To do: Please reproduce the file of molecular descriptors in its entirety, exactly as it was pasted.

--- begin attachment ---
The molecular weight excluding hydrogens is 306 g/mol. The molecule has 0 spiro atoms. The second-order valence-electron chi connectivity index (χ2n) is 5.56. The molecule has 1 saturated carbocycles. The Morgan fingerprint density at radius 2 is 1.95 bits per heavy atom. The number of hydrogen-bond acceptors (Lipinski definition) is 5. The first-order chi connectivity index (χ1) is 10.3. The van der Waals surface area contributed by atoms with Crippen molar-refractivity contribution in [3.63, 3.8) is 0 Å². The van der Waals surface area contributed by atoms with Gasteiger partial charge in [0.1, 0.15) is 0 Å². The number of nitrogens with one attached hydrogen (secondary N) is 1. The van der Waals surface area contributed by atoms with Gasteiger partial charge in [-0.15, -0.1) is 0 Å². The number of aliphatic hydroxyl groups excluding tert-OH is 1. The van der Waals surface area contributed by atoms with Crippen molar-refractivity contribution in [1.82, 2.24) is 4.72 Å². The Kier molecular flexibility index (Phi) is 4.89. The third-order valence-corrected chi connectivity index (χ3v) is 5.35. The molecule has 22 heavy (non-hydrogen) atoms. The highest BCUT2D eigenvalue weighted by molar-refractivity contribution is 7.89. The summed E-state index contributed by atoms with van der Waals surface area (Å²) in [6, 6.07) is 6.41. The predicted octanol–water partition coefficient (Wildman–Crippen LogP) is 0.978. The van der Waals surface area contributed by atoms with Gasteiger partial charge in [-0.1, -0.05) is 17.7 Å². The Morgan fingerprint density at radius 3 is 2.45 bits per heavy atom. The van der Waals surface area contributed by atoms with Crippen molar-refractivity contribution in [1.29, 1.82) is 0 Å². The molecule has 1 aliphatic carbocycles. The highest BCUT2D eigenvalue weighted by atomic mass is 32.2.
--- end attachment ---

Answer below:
The molecular weight excluding hydrogens is 306 g/mol. The molecule has 0 spiro atoms. The second-order valence-electron chi connectivity index (χ2n) is 5.56. The molecule has 1 saturated carbocycles. The Morgan fingerprint density at radius 2 is 1.95 bits per heavy atom. The number of hydrogen-bond acceptors (Lipinski definition) is 5. The first-order chi connectivity index (χ1) is 10.3. The van der Waals surface area contributed by atoms with Crippen molar-refractivity contribution in [3.63, 3.8) is 0 Å². The van der Waals surface area contributed by atoms with Gasteiger partial charge in [0.1, 0.15) is 0 Å². The number of nitrogens with one attached hydrogen (secondary N) is 1. The van der Waals surface area contributed by atoms with Gasteiger partial charge in [-0.15, -0.1) is 0 Å². The number of aliphatic hydroxyl groups excluding tert-OH is 1. The van der Waals surface area contributed by atoms with Crippen molar-refractivity contribution in [1.82, 2.24) is 4.72 Å². The Kier molecular flexibility index (Phi) is 4.89. The third-order valence-corrected chi connectivity index (χ3v) is 5.35. The molecule has 22 heavy (non-hydrogen) atoms. The highest BCUT2D eigenvalue weighted by molar-refractivity contribution is 7.89. The summed E-state index contributed by atoms with van der Waals surface area (Å²) in [6, 6.07) is 6.41. The predicted octanol–water partition coefficient (Wildman–Crippen LogP) is 0.978. The van der Waals surface area contributed by atoms with Gasteiger partial charge in [-0.1, -0.05) is 17.7 Å². The Morgan fingerprint density at radius 3 is 2.45 bits per heavy atom. The van der Waals surface area contributed by atoms with Crippen molar-refractivity contribution in [1.29, 1.82) is 0 Å². The molecule has 1 aliphatic carbocycles. The highest BCUT2D eigenvalue weighted by atomic mass is 32.2.